"Tony is a true professional at it. It comes from his heart. Nothing's made up there. Nothing's a script that he studies. It's really what's in his heart," Don Schumacher said. "And it's the same way with every guy who's on that team. He has certainly got his heart involved with the U.S. Army. And that is where it comes from -- it comes from his heart."
Receiving a "discharge," of sorts, would be a terribly sad occurrence, Don Schumacher said.
"It'll be a very difficult day for all of us in the sport of NHRA drag racing, if that transpires," he said. "But we all are aware that they were in the sport previously with Don Prudhomme years ago and they stepped away for a number of years and they've come back. The U.S. Army is such a special part of DSR that I hope they're on board with us for the rest of our careers."
The consensus in drag racing is that the partnership has been a perfect fit.
"We think so, too," Meyers said. "That's what our metrics show. That's why we hope to get that agreement finished here shortly."
Massey understands Don Schumacher's position, although his FRAM/Prestone relationship is nothing on the order of the Army partnership with his colleague. The Army is promoting a way of life, and FRAM/Prestone is promoting a specific product. Still, the principles are the same.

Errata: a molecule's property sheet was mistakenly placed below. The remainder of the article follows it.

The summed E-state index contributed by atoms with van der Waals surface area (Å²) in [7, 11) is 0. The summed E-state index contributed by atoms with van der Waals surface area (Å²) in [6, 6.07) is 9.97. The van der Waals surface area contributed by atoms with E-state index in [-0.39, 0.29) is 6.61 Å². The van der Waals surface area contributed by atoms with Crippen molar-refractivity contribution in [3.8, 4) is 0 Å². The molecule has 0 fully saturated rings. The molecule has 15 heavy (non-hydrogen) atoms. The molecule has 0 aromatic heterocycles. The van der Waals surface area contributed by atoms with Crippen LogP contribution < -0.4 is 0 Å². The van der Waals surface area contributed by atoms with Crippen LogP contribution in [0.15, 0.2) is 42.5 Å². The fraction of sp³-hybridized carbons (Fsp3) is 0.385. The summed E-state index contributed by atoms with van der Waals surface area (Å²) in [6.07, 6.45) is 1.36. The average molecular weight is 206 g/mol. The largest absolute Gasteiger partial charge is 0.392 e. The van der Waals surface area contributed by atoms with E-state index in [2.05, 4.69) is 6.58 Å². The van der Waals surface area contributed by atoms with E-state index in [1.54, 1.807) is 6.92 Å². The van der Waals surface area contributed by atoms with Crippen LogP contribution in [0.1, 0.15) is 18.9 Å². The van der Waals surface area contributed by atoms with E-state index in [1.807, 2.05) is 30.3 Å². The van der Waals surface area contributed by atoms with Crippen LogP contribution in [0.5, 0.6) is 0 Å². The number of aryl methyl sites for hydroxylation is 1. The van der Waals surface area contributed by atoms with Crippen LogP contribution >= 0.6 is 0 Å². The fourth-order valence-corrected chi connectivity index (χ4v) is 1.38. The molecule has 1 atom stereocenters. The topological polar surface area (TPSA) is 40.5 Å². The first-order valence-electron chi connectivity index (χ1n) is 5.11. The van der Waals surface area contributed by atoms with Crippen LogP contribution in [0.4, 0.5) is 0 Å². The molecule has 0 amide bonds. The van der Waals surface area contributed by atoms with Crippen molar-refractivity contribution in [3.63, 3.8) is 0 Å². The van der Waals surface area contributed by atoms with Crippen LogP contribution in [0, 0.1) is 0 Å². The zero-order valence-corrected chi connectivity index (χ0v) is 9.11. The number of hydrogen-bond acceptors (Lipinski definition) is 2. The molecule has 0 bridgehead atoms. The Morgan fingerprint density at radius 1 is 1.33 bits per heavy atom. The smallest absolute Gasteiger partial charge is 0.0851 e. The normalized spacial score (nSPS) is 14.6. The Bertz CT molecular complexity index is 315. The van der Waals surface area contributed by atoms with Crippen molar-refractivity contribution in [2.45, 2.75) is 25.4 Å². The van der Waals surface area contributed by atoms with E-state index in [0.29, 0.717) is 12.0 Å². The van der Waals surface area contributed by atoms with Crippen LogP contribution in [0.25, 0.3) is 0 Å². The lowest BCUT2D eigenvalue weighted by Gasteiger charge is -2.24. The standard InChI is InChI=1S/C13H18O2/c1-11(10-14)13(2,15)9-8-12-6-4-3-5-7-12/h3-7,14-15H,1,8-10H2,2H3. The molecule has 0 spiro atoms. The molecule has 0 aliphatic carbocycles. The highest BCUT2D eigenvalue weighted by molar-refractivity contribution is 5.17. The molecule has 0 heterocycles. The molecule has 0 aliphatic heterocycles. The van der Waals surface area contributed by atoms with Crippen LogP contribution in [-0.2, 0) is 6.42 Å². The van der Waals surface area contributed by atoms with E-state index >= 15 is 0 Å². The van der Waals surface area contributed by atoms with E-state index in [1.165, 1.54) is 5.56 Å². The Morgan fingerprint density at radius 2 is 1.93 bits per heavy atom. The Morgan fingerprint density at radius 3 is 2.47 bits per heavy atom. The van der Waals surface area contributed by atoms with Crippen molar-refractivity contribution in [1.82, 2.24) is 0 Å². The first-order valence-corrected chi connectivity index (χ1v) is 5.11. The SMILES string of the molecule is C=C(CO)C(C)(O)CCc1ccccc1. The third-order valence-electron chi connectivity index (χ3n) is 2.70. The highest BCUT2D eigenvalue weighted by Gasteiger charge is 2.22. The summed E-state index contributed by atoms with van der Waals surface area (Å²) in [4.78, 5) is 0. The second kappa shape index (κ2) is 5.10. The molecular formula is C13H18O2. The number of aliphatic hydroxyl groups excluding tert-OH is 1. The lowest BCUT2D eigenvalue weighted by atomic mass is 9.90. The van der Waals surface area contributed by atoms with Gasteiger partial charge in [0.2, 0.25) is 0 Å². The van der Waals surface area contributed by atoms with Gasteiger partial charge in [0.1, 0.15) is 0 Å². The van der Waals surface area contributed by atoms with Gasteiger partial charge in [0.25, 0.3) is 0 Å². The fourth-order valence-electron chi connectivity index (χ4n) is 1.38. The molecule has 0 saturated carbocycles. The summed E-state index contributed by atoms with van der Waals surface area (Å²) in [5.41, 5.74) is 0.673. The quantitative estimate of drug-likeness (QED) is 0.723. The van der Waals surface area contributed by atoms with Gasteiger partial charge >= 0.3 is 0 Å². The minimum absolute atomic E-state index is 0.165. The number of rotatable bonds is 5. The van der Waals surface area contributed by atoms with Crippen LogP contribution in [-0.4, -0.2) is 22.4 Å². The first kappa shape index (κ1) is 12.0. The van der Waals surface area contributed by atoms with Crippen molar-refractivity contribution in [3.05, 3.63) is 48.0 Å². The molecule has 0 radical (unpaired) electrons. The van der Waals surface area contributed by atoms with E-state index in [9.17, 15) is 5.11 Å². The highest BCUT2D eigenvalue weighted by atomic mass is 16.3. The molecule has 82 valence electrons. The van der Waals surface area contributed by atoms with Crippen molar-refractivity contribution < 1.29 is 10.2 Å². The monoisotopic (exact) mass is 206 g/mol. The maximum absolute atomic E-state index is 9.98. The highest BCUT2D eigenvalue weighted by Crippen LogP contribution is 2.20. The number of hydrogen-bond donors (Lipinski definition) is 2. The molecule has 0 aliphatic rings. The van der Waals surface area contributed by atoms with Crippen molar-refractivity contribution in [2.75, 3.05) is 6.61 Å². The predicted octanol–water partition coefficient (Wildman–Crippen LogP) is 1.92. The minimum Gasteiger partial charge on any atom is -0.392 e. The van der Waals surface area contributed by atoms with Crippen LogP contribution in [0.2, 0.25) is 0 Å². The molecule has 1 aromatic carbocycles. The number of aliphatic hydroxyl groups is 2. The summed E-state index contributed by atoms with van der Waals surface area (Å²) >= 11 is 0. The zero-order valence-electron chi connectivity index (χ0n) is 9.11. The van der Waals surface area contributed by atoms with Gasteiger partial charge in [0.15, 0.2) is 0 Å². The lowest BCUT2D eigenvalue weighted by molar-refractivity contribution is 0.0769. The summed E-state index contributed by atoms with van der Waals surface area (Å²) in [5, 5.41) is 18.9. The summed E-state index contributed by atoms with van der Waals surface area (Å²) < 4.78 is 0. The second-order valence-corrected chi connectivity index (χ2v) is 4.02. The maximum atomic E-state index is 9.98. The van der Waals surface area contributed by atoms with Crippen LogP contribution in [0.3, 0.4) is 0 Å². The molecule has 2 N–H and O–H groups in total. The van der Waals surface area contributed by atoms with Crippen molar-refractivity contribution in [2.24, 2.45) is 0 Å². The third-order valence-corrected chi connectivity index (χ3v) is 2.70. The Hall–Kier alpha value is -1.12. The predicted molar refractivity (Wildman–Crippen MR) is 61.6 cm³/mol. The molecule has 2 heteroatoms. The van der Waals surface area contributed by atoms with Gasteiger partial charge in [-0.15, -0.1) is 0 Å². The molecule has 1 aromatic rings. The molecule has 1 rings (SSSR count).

The young driver learned about the business of drag racing the hard way when sponsorship evaporation forced Prudhomme's retirement and cost him a year from Top Fuel competition. So his word carried weight when he said a couple of weeks ago, "Our team and DSR cannot control the business environment ,and we only can control what we do. We're having a great season and will continue to do everything we can to represent all our partners along with FRAM, Prestone, and Autolite the way great sponsors deserve."
Massey said he was "surprised" to hear June 15 during the race at Bristol, Tenn., that FRAM would not be involved after this season.
"I've enjoyed our partnership with them. We're disappointed, but it gives us an added incentive to win this year’s NHRA Top Fuel championship so we can share it with our friends at FRAM," Massey said. "We finished second in points last year and almost won the championship, and this year we’ve won [four] titles and become the quickest and fastest Top Fuel Dragster in history."